Growing up, my oldest brother was good at baseball, my middle brother was good at math, and I was good at Italian sausage.
I was eating it at two years old, making it in my parent’s basement at five, and serving it to hungry fans at baseball games at 10. (My dad was a coach and an attorney, so I wasn’t too worried about child labor laws.)
I grew up in Italian-centric Rhode Island, where “sausage” meant sweet or hot Italian sausage. It wasn’t until I moved to North Carolina as an adult that I realized for most people outside of RI, “sausage” meant Jimmy Deen.
Though we ate Italian sausage year-round, it never tasted better than during summertime. After little league baseball games when most kids went out for ice cream or pizza, we went home to the aroma of my mom’s glistening Italian sausage patties grilling on our back patio.
At Italian summer street festivals, if I had a choice between eating an Italian sausage calzone or riding the tilt-a-whirl one more time, I chose the sausage calzone.
While most fans went to Fenway Park in the hopes of seeing Jim Rice hit a home run, we went for the overstuffed sausage and peppers sandwiches, or as we called them, “soss-age n’ peppiz.”
A modest Italian street food, a sausage and pepper sandwich is a Neapolitan specialty that was introduced to America by Italian immigrants at the turn of the twentieth century. In many Italian-American families, it’s as ubiquitous as peanut butter and jelly but a whole lot more filling.
Sausage and pepper sandwiches are always found where people are having fun — at baseball concessions, fairs, and street festivals. They should also be at your backyard cookouts. So here’s my recipe for truly great Sausage and Pepper Sandwiches from my cookbook, The Encyclopedia of Sandwiches.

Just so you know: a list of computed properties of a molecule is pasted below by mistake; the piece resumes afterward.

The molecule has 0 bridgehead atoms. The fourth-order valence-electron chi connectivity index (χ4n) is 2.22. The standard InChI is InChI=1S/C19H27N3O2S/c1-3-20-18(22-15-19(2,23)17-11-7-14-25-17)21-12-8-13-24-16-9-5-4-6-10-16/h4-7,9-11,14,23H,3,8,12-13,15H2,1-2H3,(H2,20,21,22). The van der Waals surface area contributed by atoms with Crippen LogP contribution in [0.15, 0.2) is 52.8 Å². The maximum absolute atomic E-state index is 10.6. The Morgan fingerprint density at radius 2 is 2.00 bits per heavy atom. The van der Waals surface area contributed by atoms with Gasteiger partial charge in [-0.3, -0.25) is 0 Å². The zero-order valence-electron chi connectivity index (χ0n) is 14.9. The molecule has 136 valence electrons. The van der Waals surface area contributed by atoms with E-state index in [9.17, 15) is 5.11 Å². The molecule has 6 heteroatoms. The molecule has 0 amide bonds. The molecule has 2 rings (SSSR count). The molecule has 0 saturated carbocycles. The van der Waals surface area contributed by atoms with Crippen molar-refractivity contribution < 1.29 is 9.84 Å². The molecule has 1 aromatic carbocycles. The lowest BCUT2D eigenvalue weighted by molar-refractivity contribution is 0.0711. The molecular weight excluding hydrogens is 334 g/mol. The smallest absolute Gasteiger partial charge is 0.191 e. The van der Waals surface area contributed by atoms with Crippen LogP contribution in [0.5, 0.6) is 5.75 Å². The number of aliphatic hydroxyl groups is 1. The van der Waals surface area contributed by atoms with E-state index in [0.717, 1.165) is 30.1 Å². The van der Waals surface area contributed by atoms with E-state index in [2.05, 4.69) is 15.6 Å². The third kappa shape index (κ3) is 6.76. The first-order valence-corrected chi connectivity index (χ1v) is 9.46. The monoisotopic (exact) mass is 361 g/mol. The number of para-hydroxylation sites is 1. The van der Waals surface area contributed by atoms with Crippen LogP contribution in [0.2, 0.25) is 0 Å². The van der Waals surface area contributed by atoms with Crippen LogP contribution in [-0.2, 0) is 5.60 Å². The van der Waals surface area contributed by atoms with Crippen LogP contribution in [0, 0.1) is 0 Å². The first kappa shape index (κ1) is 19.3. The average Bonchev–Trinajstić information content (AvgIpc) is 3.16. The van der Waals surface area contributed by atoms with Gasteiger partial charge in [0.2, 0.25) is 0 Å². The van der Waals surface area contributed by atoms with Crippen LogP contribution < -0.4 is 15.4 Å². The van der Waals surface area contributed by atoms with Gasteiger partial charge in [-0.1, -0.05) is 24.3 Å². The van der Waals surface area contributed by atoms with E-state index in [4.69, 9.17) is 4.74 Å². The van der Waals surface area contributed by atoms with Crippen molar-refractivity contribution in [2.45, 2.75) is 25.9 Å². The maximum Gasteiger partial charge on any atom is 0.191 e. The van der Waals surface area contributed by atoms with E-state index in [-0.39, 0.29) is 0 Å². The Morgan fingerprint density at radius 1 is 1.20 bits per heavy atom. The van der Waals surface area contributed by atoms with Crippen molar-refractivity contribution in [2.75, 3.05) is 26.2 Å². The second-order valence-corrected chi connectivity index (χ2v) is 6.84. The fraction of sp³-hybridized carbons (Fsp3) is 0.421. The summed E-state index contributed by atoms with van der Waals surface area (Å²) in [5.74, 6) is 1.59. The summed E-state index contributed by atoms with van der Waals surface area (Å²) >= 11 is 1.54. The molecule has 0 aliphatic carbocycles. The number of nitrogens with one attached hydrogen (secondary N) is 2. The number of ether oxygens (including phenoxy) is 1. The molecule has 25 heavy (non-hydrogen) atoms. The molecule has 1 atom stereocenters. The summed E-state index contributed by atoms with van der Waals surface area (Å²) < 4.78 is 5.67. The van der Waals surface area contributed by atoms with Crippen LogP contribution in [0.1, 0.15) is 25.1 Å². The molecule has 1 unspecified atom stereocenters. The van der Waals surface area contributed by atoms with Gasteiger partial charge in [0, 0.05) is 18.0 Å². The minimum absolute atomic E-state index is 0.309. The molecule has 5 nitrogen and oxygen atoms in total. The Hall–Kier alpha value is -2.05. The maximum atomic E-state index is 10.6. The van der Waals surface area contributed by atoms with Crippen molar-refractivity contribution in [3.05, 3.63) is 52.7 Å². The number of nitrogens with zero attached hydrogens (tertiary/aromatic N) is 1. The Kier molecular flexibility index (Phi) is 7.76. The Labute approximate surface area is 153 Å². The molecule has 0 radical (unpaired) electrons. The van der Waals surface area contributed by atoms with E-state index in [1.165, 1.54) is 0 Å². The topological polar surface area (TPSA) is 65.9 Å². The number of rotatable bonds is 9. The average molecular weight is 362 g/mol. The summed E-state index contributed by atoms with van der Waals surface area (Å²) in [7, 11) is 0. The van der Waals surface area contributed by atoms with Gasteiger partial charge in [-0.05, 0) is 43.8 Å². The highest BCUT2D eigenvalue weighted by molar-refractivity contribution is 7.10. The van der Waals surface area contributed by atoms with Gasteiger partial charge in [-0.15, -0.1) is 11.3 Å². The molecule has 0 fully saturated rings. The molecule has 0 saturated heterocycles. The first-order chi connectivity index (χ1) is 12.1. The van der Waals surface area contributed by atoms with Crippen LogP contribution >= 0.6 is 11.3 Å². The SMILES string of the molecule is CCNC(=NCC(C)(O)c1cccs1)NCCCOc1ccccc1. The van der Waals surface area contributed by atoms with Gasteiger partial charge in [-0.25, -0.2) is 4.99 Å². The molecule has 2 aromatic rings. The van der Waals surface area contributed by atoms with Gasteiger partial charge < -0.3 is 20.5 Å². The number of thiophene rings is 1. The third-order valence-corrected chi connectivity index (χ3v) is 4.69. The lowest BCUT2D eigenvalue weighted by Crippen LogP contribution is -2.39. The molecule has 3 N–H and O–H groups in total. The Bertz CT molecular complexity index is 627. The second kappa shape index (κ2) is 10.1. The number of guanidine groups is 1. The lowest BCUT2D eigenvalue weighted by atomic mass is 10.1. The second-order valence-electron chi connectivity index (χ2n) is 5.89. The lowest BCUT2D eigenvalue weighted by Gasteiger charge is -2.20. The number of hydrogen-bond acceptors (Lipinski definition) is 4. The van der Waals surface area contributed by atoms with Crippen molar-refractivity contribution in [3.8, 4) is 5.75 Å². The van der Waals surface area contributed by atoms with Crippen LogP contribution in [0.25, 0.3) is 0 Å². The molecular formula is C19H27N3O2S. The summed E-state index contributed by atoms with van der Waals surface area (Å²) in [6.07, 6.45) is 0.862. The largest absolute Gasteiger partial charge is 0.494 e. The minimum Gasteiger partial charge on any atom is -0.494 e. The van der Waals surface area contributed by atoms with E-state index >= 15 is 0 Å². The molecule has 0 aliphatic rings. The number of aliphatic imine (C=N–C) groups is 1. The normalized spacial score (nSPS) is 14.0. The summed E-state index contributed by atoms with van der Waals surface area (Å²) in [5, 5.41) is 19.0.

Now, let’s mangia!
Sausage and Pepper Sandwich from The Encyclopedia of Sandwiches
Makes 4 sandwiches
Shopping note: Hot Italian sausage is made with fennel seed and other spices and can be found at Italian delis and markets as well as most major supermarkets. If you’d prefer something less spicy, then opt for sweet Italian sausage.
2 tablespoons olive oil
4 Italian links (about 1 1/4 pounds total), preferably hot Italians sausage with fennel seeds
1 small green bell pepper, cut into thin strips
1 red bell pepper, cut into thin strips
1 medium yellow onion, thinly sliced
Salt, to taste
1/4 teaspoon crushed red pepper flakes
3 to 4 tablespoons red wine or water
4 sub rolls or crusty Italian rolls, split lengthwise
1. Place oil in a large skillet over medium heat. Add sausage links and cook, turning until browned all over, about 5 minutes. Ad bell peppers, onion, salt, and crushed red pepper flakes. Reduce heat to medium-low and saute, turning occasionally, about 5 minutes. Add wine or water and cook until most of the liquid has evaporated, about 2 to 3 minutes. The meat should be thoroughly cooked and the vegetables tender.
2. Brush rolls with olive oil and broil 1 to 2 minutes, or until golden and crisp.
3. Open 1 roll. Place 1 sausage link firmly inside. Smother with a quarter of the peppers and onions. Repeat with remaining sandwiches. Eat immediately.
Alternative Grilling Method: Pre-heat grill to medium-high. Brown sausage links all over for 2 minutes. Reduce heat to medium-low and close grill cover. Cook for 8 to 10 minutes, depending on the thickness until nicely browned and no longer pink in the center or until a meat thermometer reaches 160 degrees.
Photo credit: Matt Armendariz